When Texas entered the Union, it was given the right to split itself up into as many as five states if it so desired. For this reason, people sometimes talk about the possibility of taking this step. They feel that they could get more political clout in this way because each state would have two senators and the area that is now Texas would have ten senators (and the extra votes in the Electoral College that go with them) instead of the two that it currently has. However, there are possible arguments against this.
First, splitting might actually dilute the political power of the state. This argument should be particularly compelling to Republicans. It is very possible that some of the new states would be dominated by the Democrats. Texas would also no longer have one governor who could be a major national figure due to his/her performance in governing a large and diverse state.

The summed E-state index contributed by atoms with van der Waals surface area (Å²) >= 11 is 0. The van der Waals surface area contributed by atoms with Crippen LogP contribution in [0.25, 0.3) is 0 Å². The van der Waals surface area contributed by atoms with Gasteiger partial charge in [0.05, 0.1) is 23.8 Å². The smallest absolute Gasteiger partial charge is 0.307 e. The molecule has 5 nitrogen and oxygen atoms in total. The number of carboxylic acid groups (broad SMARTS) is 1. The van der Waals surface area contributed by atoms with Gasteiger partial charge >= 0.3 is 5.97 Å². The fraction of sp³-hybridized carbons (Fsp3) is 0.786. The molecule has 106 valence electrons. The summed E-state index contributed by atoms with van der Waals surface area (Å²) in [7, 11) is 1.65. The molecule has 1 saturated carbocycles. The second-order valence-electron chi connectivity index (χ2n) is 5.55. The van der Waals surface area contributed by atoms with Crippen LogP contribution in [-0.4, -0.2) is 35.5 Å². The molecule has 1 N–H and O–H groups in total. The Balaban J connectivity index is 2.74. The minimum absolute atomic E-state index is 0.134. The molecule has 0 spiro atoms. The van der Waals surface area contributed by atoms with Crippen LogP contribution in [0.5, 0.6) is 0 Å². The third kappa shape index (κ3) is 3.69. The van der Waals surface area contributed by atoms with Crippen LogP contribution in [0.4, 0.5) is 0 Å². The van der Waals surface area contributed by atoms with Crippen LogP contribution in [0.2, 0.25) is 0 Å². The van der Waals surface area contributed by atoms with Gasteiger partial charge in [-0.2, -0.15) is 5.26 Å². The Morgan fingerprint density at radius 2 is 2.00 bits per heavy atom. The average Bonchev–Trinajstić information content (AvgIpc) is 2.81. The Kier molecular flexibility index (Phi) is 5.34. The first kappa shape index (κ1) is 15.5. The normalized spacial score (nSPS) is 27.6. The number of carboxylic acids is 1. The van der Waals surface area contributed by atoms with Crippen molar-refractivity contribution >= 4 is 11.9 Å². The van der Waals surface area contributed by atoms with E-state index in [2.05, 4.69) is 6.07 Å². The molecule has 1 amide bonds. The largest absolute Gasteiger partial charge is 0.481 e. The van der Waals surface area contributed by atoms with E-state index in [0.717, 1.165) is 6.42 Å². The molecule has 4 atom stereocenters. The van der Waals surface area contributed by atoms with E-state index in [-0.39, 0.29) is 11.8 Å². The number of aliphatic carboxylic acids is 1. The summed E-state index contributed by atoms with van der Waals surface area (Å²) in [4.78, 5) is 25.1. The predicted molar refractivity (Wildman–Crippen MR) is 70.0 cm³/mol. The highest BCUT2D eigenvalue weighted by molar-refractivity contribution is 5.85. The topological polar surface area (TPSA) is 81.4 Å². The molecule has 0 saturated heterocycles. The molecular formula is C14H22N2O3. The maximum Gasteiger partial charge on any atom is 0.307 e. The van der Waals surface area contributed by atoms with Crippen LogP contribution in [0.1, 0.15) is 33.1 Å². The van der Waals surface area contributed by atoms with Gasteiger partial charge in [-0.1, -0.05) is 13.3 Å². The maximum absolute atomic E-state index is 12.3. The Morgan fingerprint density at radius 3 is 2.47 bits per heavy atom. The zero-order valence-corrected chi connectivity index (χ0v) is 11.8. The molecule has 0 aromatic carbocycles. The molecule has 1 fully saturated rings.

Second, it is somewhat economically beneficial for all of Texas to be one state. With all of Texas under one set of rules, the state can attract many businesses that can work together to make the state economically strong. With a patchwork of rules in the different states, the geographical area would no longer be one seamless place for businesses to work. Today, Texas as a whole has a “brand” that is recognized around the world. This would be lost if the state were to divide.
Finally, splitting the state would be very divisive. There would be terrible controversies over how the state would be split. The fighting would surely cause very hard feelings, which would be bad for the ability of the various new states to work together.